Any files that are encrypted with Cerber v4x/v5x
will be renamed (encrypted) with 10 random characters followed by a random 4 character
hexadecimal extension appended to the end of the encrypted data filename (i.e. 1xQHJgozZM.b71c
) and leave files (ransom notes) named README.hta, README.html, _HEJDDP_README_.hta as explained here
. Any files that are encrypted with Cerber v5x
will also include a few new changes as explained here
You can submit samples of encrypted files and ransom notes to ID Ransomware
for assistance with identification
. This is a service that helps identify what ransomware may have encrypted your files and then attempts to direct you to an appropriate support topic where you can seek further assistance. Uploading both encrypted files and ransom notes together provides a more positive match and helps to avoid false detections.
Unfortunately, there is still no known way
to decrypt files encrypted by Cerber v2/v3 or newer v4x/v5x
variants which use 10 random characters with a random 4 character (i.e. .b71c
) hexadecimal extension without paying the ransom.
There is an ongoing discussion in this topic where you can post comments, ask questions and seek further assistance. Other victims have been directed there to share information, experiences and suggestions.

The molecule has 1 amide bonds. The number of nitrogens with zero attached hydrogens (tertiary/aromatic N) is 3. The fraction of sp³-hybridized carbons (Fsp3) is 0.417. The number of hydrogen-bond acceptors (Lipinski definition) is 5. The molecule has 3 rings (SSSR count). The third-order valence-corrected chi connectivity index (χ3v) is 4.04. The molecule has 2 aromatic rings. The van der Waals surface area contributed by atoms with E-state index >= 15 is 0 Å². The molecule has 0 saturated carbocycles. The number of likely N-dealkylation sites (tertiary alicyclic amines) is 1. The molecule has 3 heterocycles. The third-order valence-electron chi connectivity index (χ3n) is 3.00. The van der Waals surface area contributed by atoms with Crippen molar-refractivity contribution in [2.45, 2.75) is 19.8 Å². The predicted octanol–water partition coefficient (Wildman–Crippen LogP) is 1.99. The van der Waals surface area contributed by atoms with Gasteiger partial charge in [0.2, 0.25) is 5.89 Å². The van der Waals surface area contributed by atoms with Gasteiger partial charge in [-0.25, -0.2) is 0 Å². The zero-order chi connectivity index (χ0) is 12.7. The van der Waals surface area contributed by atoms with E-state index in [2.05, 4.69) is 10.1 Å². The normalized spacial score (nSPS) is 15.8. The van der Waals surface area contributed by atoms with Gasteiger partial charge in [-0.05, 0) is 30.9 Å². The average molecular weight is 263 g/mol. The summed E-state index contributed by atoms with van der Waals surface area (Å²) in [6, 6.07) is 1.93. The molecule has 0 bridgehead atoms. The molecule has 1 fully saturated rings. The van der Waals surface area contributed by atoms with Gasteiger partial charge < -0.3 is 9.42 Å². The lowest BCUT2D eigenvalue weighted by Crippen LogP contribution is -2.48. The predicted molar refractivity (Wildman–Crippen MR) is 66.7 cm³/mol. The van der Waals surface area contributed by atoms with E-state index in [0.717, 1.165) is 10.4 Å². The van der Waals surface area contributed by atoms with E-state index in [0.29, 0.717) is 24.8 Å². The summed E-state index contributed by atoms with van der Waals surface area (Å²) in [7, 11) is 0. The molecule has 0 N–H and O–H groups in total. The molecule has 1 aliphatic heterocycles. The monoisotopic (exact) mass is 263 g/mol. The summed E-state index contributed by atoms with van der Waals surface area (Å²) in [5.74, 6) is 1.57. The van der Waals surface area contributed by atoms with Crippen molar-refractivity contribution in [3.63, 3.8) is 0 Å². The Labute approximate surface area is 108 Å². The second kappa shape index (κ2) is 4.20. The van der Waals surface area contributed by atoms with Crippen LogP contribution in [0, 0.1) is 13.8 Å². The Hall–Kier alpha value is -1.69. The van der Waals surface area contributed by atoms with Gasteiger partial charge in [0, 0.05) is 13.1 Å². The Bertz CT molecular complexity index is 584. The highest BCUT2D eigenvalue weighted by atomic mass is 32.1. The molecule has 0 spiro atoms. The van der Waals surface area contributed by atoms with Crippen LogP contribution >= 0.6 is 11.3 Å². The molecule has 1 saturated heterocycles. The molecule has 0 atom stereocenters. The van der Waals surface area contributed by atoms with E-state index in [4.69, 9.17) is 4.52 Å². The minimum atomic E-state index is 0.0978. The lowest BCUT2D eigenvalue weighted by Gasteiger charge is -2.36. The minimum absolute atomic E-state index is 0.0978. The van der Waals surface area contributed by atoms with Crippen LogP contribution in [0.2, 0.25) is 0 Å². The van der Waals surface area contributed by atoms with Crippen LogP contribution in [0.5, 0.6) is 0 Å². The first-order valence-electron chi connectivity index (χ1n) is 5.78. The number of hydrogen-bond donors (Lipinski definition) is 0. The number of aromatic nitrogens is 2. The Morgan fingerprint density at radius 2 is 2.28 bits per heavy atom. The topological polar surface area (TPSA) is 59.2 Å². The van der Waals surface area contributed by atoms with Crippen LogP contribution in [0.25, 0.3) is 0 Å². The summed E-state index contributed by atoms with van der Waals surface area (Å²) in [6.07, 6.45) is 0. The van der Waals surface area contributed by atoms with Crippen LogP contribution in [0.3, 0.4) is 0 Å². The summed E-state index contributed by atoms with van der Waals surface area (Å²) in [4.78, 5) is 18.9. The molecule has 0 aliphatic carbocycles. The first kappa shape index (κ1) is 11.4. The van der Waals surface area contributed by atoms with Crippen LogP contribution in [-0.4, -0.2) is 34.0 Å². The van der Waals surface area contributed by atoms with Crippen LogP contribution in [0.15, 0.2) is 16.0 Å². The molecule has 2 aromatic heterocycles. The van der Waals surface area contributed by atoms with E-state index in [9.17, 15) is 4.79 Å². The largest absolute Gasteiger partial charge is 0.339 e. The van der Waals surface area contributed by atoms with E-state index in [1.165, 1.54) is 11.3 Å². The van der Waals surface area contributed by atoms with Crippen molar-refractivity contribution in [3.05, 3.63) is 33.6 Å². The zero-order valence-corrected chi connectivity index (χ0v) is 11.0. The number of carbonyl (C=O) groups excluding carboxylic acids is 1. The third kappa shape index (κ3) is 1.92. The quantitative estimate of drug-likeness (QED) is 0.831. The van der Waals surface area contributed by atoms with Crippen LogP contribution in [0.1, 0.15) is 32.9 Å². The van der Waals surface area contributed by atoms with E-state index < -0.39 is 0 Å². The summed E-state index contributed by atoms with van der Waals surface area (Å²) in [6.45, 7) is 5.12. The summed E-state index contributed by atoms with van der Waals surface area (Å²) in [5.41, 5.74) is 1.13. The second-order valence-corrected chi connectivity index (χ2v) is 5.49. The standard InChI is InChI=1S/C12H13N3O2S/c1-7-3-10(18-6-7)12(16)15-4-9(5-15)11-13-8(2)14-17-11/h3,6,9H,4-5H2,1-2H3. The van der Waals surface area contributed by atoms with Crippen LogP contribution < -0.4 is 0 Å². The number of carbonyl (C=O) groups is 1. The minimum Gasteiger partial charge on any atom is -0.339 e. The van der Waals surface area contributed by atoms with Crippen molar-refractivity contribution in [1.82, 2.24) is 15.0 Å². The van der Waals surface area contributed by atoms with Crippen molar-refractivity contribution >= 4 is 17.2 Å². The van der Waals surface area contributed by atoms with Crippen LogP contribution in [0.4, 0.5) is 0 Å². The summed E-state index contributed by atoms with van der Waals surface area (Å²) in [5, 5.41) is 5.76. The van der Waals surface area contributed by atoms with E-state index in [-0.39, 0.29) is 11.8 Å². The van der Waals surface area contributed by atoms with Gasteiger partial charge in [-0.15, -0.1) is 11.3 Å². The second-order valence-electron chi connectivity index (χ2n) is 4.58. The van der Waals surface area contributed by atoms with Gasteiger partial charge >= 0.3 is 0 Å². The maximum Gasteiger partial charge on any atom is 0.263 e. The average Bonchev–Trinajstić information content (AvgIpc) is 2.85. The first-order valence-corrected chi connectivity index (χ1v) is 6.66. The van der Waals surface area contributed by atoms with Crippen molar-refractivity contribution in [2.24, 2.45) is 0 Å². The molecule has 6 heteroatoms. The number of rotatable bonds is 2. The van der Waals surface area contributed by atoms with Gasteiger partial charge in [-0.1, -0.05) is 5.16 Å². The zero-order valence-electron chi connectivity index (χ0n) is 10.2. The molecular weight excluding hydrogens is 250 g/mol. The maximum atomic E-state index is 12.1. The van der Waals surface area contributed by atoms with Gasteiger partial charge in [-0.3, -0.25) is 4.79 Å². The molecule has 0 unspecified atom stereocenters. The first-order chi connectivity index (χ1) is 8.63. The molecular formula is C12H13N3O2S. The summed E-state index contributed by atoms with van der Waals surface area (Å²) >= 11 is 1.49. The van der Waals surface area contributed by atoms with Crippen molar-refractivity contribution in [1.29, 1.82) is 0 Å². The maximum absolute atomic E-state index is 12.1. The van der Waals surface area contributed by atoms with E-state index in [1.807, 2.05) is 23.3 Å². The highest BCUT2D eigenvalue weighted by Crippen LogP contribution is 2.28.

When or if a solution is found, that information will be provided in this support topic and you will receive notification if subscribed to it. In addition, a news article most likely will be posted on the BleepingComputer front page
Rather than have everyone with individual topics, it would be best (and more manageable for staff) if you posted any more questions, comments or requests for assistance in the above support topic discussion...it includes experiences by experts, a variety of IT consultants, end users and company reps who have been affected by ransomware infections. To avoid unnecessary confusion, this topic is closed.
The BC Staff